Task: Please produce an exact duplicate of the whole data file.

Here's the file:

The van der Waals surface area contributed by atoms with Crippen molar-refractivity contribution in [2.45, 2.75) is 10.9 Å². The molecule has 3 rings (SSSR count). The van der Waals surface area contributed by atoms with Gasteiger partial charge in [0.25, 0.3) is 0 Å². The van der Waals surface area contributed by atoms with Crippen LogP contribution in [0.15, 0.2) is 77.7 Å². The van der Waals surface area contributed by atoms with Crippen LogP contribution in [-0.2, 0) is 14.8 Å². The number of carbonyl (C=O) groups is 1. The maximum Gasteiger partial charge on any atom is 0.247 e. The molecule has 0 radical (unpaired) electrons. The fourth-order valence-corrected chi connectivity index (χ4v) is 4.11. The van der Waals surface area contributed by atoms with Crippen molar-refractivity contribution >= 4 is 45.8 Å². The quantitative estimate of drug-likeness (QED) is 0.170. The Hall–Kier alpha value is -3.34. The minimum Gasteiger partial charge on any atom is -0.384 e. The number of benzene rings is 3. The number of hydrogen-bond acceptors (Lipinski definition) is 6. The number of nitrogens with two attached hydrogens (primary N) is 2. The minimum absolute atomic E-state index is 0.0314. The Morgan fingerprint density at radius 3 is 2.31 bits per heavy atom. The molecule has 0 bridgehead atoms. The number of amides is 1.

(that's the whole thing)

The van der Waals surface area contributed by atoms with Crippen molar-refractivity contribution in [2.45, 2.75) is 10.9 Å². The molecule has 3 rings (SSSR count). The van der Waals surface area contributed by atoms with Gasteiger partial charge in [0.25, 0.3) is 0 Å². The van der Waals surface area contributed by atoms with Crippen LogP contribution in [0.15, 0.2) is 77.7 Å². The van der Waals surface area contributed by atoms with Crippen LogP contribution in [-0.2, 0) is 14.8 Å². The number of carbonyl (C=O) groups is 1. The maximum Gasteiger partial charge on any atom is 0.247 e. The molecule has 0 radical (unpaired) electrons. The fourth-order valence-corrected chi connectivity index (χ4v) is 4.11. The van der Waals surface area contributed by atoms with Crippen molar-refractivity contribution >= 4 is 45.8 Å². The quantitative estimate of drug-likeness (QED) is 0.170. The Hall–Kier alpha value is -3.34. The minimum Gasteiger partial charge on any atom is -0.384 e. The number of benzene rings is 3. The number of hydrogen-bond acceptors (Lipinski definition) is 6. The number of nitrogens with two attached hydrogens (primary N) is 2. The minimum absolute atomic E-state index is 0.0314. The Morgan fingerprint density at radius 3 is 2.31 bits per heavy atom. The molecule has 0 bridgehead atoms. The number of amides is 1.